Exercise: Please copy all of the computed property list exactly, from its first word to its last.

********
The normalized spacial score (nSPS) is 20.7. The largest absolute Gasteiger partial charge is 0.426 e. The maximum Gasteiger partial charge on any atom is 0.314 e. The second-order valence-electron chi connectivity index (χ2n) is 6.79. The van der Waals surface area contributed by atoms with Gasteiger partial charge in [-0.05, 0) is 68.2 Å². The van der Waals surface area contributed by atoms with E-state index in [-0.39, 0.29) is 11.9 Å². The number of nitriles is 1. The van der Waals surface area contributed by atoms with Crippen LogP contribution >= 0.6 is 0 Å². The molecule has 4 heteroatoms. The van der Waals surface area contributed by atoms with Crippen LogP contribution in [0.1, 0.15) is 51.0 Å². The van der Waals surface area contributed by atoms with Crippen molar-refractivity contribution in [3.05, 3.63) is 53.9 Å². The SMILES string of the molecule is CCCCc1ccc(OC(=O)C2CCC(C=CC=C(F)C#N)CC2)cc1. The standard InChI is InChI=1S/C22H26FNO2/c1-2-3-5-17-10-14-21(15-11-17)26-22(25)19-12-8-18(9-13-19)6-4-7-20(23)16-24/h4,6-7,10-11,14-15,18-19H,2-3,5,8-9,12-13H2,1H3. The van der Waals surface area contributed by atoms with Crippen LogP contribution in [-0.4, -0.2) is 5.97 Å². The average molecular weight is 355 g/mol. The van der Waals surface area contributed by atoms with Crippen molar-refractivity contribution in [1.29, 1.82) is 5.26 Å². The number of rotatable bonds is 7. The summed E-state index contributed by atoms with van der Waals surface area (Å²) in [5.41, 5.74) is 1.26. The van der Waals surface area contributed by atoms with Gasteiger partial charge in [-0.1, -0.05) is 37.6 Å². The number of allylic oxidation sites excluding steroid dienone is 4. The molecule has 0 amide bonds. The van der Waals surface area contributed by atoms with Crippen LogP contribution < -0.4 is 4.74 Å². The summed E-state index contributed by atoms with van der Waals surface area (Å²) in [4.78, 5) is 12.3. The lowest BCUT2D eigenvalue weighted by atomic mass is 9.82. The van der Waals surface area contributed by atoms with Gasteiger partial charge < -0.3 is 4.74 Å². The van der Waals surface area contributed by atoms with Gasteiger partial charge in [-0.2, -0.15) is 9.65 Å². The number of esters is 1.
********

The normalized spacial score (nSPS) is 20.7. The largest absolute Gasteiger partial charge is 0.426 e. The maximum Gasteiger partial charge on any atom is 0.314 e. The second-order valence-electron chi connectivity index (χ2n) is 6.79. The van der Waals surface area contributed by atoms with Gasteiger partial charge in [-0.05, 0) is 68.2 Å². The van der Waals surface area contributed by atoms with E-state index in [-0.39, 0.29) is 11.9 Å². The number of nitriles is 1. The van der Waals surface area contributed by atoms with Crippen LogP contribution >= 0.6 is 0 Å². The molecule has 4 heteroatoms. The van der Waals surface area contributed by atoms with Crippen LogP contribution in [0.1, 0.15) is 51.0 Å². The van der Waals surface area contributed by atoms with Crippen molar-refractivity contribution in [3.05, 3.63) is 53.9 Å². The SMILES string of the molecule is CCCCc1ccc(OC(=O)C2CCC(C=CC=C(F)C#N)CC2)cc1. The standard InChI is InChI=1S/C22H26FNO2/c1-2-3-5-17-10-14-21(15-11-17)26-22(25)19-12-8-18(9-13-19)6-4-7-20(23)16-24/h4,6-7,10-11,14-15,18-19H,2-3,5,8-9,12-13H2,1H3. The van der Waals surface area contributed by atoms with Crippen LogP contribution in [-0.4, -0.2) is 5.97 Å². The average molecular weight is 355 g/mol. The van der Waals surface area contributed by atoms with Crippen molar-refractivity contribution in [1.29, 1.82) is 5.26 Å². The number of rotatable bonds is 7. The summed E-state index contributed by atoms with van der Waals surface area (Å²) in [5.41, 5.74) is 1.26. The van der Waals surface area contributed by atoms with Gasteiger partial charge in [-0.1, -0.05) is 37.6 Å². The number of allylic oxidation sites excluding steroid dienone is 4. The molecule has 0 amide bonds. The van der Waals surface area contributed by atoms with Crippen LogP contribution < -0.4 is 4.74 Å². The summed E-state index contributed by atoms with van der Waals surface area (Å²) in [4.78, 5) is 12.3. The lowest BCUT2D eigenvalue weighted by atomic mass is 9.82. The van der Waals surface area contributed by atoms with Gasteiger partial charge < -0.3 is 4.74 Å². The van der Waals surface area contributed by atoms with Gasteiger partial charge in [-0.2, -0.15) is 9.65 Å². The number of esters is 1.